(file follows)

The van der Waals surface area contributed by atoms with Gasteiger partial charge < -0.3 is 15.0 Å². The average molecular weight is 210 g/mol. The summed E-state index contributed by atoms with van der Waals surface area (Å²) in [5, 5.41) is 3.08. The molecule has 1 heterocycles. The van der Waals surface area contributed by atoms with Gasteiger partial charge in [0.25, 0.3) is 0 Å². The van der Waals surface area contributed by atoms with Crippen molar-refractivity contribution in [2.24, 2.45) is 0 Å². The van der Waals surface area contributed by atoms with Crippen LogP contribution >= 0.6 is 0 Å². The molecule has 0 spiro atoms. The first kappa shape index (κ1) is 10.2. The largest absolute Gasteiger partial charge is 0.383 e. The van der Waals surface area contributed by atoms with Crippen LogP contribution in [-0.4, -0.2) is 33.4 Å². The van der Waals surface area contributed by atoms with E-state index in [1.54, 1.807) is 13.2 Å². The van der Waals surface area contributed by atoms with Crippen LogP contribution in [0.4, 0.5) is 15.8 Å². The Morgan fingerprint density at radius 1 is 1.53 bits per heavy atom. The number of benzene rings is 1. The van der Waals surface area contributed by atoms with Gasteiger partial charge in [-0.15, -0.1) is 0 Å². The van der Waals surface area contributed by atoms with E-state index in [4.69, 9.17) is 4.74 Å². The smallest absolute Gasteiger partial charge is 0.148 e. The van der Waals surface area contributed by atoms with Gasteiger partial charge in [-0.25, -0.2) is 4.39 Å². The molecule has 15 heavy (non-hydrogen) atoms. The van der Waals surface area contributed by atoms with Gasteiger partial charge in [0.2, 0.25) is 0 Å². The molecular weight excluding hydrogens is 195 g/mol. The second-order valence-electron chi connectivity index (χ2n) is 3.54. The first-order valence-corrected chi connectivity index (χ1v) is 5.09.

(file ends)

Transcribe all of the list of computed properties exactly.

The van der Waals surface area contributed by atoms with Gasteiger partial charge < -0.3 is 15.0 Å². The average molecular weight is 210 g/mol. The summed E-state index contributed by atoms with van der Waals surface area (Å²) in [5, 5.41) is 3.08. The molecule has 1 heterocycles. The van der Waals surface area contributed by atoms with Gasteiger partial charge in [0.25, 0.3) is 0 Å². The van der Waals surface area contributed by atoms with Crippen molar-refractivity contribution in [2.24, 2.45) is 0 Å². The van der Waals surface area contributed by atoms with Crippen LogP contribution >= 0.6 is 0 Å². The molecule has 0 spiro atoms. The first kappa shape index (κ1) is 10.2. The largest absolute Gasteiger partial charge is 0.383 e. The van der Waals surface area contributed by atoms with Crippen LogP contribution in [-0.4, -0.2) is 33.4 Å². The van der Waals surface area contributed by atoms with E-state index in [1.54, 1.807) is 13.2 Å². The van der Waals surface area contributed by atoms with Crippen LogP contribution in [0.4, 0.5) is 15.8 Å². The Morgan fingerprint density at radius 1 is 1.53 bits per heavy atom. The number of benzene rings is 1. The van der Waals surface area contributed by atoms with Gasteiger partial charge in [-0.15, -0.1) is 0 Å². The van der Waals surface area contributed by atoms with E-state index in [4.69, 9.17) is 4.74 Å². The smallest absolute Gasteiger partial charge is 0.148 e. The van der Waals surface area contributed by atoms with Gasteiger partial charge in [-0.25, -0.2) is 4.39 Å². The molecule has 15 heavy (non-hydrogen) atoms. The van der Waals surface area contributed by atoms with Gasteiger partial charge in [0.2, 0.25) is 0 Å². The molecular weight excluding hydrogens is 195 g/mol. The second-order valence-electron chi connectivity index (χ2n) is 3.54. The first-order valence-corrected chi connectivity index (χ1v) is 5.09.